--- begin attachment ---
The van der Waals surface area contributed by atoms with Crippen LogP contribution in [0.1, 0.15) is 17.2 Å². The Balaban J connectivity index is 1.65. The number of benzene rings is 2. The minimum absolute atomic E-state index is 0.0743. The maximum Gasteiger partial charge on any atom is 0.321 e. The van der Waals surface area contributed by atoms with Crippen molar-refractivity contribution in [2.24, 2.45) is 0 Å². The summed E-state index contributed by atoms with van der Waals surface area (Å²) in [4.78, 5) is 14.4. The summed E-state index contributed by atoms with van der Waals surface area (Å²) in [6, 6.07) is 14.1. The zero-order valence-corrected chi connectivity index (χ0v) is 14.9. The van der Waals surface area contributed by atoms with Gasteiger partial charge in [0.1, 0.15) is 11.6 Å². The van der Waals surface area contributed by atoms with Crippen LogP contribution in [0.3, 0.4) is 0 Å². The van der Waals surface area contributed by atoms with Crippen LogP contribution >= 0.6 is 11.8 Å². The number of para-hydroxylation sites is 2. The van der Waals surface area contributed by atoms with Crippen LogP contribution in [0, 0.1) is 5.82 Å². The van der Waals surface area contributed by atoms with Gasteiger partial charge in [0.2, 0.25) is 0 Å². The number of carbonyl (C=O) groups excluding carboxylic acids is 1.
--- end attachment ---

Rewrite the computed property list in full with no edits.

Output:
The van der Waals surface area contributed by atoms with Crippen LogP contribution in [0.1, 0.15) is 17.2 Å². The Balaban J connectivity index is 1.65. The number of benzene rings is 2. The minimum absolute atomic E-state index is 0.0743. The maximum Gasteiger partial charge on any atom is 0.321 e. The van der Waals surface area contributed by atoms with Crippen molar-refractivity contribution in [2.24, 2.45) is 0 Å². The summed E-state index contributed by atoms with van der Waals surface area (Å²) in [4.78, 5) is 14.4. The summed E-state index contributed by atoms with van der Waals surface area (Å²) in [6, 6.07) is 14.1. The zero-order valence-corrected chi connectivity index (χ0v) is 14.9. The van der Waals surface area contributed by atoms with Gasteiger partial charge in [0.1, 0.15) is 11.6 Å². The van der Waals surface area contributed by atoms with Crippen LogP contribution in [0.3, 0.4) is 0 Å². The van der Waals surface area contributed by atoms with Crippen LogP contribution >= 0.6 is 11.8 Å². The number of para-hydroxylation sites is 2. The van der Waals surface area contributed by atoms with Crippen LogP contribution in [0, 0.1) is 5.82 Å². The van der Waals surface area contributed by atoms with Gasteiger partial charge in [0.2, 0.25) is 0 Å². The number of carbonyl (C=O) groups excluding carboxylic acids is 1.